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Winning Together: “The One Thing I Wish Live Mix Engineers Would Do Is…”

Suggestions from the other end of the snake for better events and interactions with performing musicians.

One day I got to thinking, “Wouldn’t it be great to come up with an idea for an article that would write itself?” It led me to pose the following question to friends on Facebook: “Musicians – what’s the one thing you would like to ask sound engineers/technicians to do differently?”

The answers that I received were different than expected, and they also came from unexpected people: most were from sound engineers and technicians. Maybe this means I don’t have any friends that are musicians, or much more likely, most of them are classical musicians that aren’t often miked.

Nonetheless, most of the respondents are also musicians and they definitely provided several insights. A few folks who are solely musicians answered as well, and they too offered valuable perspective.

So without further further ado, here are the responses:

“Pay better attention to the content rather than the technology” – Ken Freeman, reformed trumpet player and live sound engineer

“I wish live sound engineers would pay more attention to how volume interacts with the acoustics of the room they are working in. Often it’s too loud and the room gets excited and everything becomes hard to hear.” – Bernard Beaudry, film sound mixer, vocalist and guitarist

“When a musician is soloing, FOH should bring up the solo so the audience can hear it. The overall PA level should be low enough and monitors hot enough so the band can hear themselves. Finally, vocals are the most important thing.” – Mike Matthews, who’s played in bands for 45 years, including opening for the Beach Boys and Three Dog Night “back in the day.”

“I wish sound techs would show up earlier than one hour before show time. If the musicians show up before the FOH mixer or stage manager, don’t be angry that they decided to move your mess from last night’s show so they can set up in time for a proper sound check. Get there early and have a clean stage ready to work on, preferably with a rider in hand.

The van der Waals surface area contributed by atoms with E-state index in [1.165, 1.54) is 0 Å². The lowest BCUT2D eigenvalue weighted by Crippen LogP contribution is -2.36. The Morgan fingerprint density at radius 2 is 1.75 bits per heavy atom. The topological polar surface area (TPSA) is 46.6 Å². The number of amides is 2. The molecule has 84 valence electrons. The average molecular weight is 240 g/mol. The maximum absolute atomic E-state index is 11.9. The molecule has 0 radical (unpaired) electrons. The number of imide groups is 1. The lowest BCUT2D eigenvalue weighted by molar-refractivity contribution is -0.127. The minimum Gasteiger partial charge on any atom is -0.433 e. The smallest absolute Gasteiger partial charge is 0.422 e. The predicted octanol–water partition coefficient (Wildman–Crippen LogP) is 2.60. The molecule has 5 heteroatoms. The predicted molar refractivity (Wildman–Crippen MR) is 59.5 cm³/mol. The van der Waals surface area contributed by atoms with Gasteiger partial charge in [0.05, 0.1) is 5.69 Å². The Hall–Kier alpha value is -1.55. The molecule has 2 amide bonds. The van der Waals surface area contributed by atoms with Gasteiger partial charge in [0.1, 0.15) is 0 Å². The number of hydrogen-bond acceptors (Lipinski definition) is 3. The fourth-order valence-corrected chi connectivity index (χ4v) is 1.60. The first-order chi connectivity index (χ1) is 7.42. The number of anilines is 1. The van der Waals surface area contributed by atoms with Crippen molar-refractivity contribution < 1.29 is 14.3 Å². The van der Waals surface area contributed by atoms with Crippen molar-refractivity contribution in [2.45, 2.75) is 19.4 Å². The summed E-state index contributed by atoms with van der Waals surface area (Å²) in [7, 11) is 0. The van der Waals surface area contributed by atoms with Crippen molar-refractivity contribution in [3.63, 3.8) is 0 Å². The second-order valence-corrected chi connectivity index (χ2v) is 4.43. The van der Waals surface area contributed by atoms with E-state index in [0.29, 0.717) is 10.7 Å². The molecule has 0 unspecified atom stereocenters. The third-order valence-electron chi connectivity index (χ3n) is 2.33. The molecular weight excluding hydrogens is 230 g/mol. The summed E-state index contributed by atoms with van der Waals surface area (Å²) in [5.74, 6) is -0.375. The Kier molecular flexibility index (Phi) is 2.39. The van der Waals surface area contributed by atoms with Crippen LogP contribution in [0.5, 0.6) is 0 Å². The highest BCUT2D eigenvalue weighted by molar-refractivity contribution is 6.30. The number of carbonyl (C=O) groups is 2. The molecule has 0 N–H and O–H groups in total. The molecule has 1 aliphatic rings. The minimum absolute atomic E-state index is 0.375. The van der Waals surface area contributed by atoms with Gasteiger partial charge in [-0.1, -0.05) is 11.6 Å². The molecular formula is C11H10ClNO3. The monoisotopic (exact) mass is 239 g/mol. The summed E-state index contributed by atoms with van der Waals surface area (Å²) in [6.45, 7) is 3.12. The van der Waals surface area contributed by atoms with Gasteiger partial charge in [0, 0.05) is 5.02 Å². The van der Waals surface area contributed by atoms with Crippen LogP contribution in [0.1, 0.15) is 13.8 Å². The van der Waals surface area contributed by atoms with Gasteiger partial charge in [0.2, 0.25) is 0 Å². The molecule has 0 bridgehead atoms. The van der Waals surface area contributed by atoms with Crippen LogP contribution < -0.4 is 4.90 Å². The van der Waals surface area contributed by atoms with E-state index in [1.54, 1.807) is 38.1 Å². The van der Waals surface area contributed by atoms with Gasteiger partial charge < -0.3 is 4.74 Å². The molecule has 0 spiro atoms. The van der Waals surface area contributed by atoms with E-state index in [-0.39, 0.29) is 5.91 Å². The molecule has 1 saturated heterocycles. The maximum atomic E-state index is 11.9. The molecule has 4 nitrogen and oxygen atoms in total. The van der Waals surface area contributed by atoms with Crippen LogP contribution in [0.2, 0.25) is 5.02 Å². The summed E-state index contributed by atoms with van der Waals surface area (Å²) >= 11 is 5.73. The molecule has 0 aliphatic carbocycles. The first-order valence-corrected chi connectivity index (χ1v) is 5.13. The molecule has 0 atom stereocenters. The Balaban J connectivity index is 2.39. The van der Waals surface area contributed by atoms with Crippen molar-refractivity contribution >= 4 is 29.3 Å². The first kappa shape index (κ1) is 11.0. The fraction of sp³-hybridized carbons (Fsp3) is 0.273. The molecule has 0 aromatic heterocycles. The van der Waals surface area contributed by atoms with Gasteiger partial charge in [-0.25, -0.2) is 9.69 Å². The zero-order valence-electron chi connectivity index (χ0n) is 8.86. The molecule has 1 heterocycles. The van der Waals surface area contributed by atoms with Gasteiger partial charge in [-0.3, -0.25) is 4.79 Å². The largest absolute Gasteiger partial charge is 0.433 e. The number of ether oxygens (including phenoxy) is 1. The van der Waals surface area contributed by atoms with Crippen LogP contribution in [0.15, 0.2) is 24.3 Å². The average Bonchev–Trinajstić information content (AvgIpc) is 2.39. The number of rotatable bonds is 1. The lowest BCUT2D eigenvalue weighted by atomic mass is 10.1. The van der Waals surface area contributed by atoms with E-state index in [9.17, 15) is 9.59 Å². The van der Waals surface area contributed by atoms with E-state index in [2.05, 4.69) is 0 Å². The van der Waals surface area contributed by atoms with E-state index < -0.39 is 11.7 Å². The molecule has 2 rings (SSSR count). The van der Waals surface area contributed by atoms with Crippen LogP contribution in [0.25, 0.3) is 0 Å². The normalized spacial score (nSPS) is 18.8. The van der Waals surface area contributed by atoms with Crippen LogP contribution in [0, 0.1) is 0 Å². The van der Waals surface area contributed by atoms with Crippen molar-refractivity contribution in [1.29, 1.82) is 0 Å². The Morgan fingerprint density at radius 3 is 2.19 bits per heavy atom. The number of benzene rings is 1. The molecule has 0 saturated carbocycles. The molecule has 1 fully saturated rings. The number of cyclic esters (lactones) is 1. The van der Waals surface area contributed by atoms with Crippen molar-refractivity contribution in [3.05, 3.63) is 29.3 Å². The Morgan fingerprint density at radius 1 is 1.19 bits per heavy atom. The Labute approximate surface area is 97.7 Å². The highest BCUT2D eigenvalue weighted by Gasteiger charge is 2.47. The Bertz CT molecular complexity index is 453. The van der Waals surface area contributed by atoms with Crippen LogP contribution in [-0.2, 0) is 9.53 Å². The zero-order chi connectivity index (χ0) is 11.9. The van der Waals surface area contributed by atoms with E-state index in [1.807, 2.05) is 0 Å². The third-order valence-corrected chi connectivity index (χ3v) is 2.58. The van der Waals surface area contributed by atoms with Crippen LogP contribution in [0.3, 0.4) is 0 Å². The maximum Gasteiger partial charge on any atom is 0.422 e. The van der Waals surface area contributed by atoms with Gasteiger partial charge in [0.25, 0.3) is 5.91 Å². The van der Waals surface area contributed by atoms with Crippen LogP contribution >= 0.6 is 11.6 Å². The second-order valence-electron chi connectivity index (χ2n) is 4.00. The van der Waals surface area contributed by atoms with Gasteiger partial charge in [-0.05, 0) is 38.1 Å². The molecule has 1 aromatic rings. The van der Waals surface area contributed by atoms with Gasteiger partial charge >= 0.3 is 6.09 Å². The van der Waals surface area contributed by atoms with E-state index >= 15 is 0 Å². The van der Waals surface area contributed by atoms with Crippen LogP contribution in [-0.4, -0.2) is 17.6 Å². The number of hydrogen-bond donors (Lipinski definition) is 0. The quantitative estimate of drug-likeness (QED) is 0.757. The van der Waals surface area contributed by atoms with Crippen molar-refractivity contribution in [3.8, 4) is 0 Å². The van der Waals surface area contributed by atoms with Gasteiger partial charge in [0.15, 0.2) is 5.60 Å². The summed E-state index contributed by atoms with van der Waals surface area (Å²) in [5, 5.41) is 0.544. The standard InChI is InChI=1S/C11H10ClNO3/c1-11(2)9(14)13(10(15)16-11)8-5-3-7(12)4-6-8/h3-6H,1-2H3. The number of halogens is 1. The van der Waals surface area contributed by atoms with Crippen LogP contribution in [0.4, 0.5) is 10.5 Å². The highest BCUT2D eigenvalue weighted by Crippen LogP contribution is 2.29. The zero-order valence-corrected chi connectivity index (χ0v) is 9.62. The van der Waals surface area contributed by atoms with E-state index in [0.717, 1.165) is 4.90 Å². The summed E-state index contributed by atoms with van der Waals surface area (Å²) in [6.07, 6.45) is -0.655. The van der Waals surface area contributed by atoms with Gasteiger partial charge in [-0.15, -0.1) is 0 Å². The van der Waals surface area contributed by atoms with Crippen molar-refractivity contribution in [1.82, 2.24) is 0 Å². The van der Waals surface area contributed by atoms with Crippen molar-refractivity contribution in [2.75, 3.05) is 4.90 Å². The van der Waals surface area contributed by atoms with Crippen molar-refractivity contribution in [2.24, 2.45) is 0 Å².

“It (also) really helps when the engineer is a musician of some sort. The more instruments, the better, mainly so that they will know what an instrument is supposed to sound like.” – Jeremiah Sheets, drummer, guitarist and sound engineer

“With affordable digital mixers these days, a lot of guys dig a hole in the menus and lose touch with the idea of ‘filling a room well’ and tend to gravitate toward sterilizing the environment.” – Rodney Gurulé, film sound mixer, metal musician and live sound engineer

“My biggest gripe is the sound tech not checking back in with the musicians after sound check. They are usually “missing in action” after the set/show begins. There will always be adjustments needed after the sound check.” – Jay FizGibbons, drummer and sound engineer

“The kick drum does not have to be so loud. Really, live sound people, it’s not a kick drum shootout, it’s a music concert. Turn the kick drum down and let there be space for music.” – Nigel Jopson, editor of Resolution magazine and recording musician

“As a listener in the audience, please make a natural balance of the ensemble and room acoustic with a bias towards vocal priority. Hyperfocusing on a few things like kick drum, intense SPL or exaggerated bass fill forces me to listen like a rookie. It also makes me suspicious that you’re trying to show off or justify your new speaker purchases.” – Mark Skipper, freelance sound mixer

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